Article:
Of course, this is a simple summary of all that unfolds in Acts, so if you feel inspired, it would be helpful to read through Acts on your own, and perhaps these days of “stay at home” may provide just the opportunity for that! In between those stories and sermons are passages which help connect the stories, much like this week’s reading, little summaries that come up from time to time along the way, and which are quite similar. In the midst of all of this, in the midst of the Holy Spirit working through the apostles, the early church expanded as more people joined them in this wonderful vision; people prayed together, shared their possessions, broke bread together, and devoted themselves to the teaching of the apostles.

Commentators do not all agree about this passage from Acts and whether its description of the early Christian community is idealized or not. But how important is that? Long ago, in a far-off land, our ancestors in faith did the same things we do today: they tried to witness to their faith by doing the things that followers of Jesus are called to do. These are the practices which have connected Christian communities since the early days, including devoting ourselves to the teaching of the apostles, to fellowship, to the breaking of bread, and to prayer.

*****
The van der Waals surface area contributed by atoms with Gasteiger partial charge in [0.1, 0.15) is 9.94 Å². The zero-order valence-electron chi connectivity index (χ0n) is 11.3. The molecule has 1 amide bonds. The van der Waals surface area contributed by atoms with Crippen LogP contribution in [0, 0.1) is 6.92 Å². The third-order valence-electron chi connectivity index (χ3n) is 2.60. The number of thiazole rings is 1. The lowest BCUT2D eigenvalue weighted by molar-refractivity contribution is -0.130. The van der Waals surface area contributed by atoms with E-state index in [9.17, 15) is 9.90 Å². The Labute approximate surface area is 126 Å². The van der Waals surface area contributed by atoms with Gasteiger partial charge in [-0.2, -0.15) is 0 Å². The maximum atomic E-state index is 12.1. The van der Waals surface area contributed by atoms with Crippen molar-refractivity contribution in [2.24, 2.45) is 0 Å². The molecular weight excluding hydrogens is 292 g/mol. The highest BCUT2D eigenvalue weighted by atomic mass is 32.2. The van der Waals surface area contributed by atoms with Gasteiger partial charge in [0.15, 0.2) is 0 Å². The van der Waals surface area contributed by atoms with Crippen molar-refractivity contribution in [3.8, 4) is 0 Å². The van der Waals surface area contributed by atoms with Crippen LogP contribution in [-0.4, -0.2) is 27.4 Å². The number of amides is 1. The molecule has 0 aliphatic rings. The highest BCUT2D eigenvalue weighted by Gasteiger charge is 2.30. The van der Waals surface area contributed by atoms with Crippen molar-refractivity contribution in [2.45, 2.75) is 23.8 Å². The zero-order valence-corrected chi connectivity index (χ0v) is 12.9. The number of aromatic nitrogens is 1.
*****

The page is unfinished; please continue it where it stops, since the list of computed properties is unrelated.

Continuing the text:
These are very difficult and sad times for many around the world and we understand that our focus should be on those who are most directly affected by this reality. Numbers of people are sick and dying. Healthcare providers are working against the odds to save as many as possible and they too are getting sick and dying. Their families are at risk. So many others are suffering terribly in light of the economic fallout from all of this and folks do not have enough food to eat. There is a ripple affect that keeps moving farther and farther out and we all are touched in some way. I hope we are touched; that we are able to feel the suffering and pain, the anxiety and fear, the hunger and worry of our sisters and brothers. How are we to be church when we cannot be together in person? It has been hard; it is hard for many who are seeking comfort and solace, who are looking for spiritual meaning in the midst of this pandemic.

Rev. Mark Suriano, a Pastor in New Jersey in a community that has been very hard hit by this virus, has been working to respond in various ways, including sharing his reflections each day. He shared the story of Saint John of the Cross, who was locked away by his brothers in a tiny closet with no light for a year and what did he do? He wrote beautiful poetry that is still shared five hundred years after he lived. Mark speaks, then, of “the flowering of one’s own humanity,” and “an expansion of holding all things in loving gaze,” remembering as people of faith that we trust that “God holds all of this in compassion,” that “we ourselves can find our hearts expanding to begin to hold the world if not literally, at least figuratively and graciously in love and to pray for and work for the best within us because in the end compassion is the hallmark of every person of faith…” (Rev. Mark Suriano, Pastor of First Congregational Church in Park Ridge, NJ)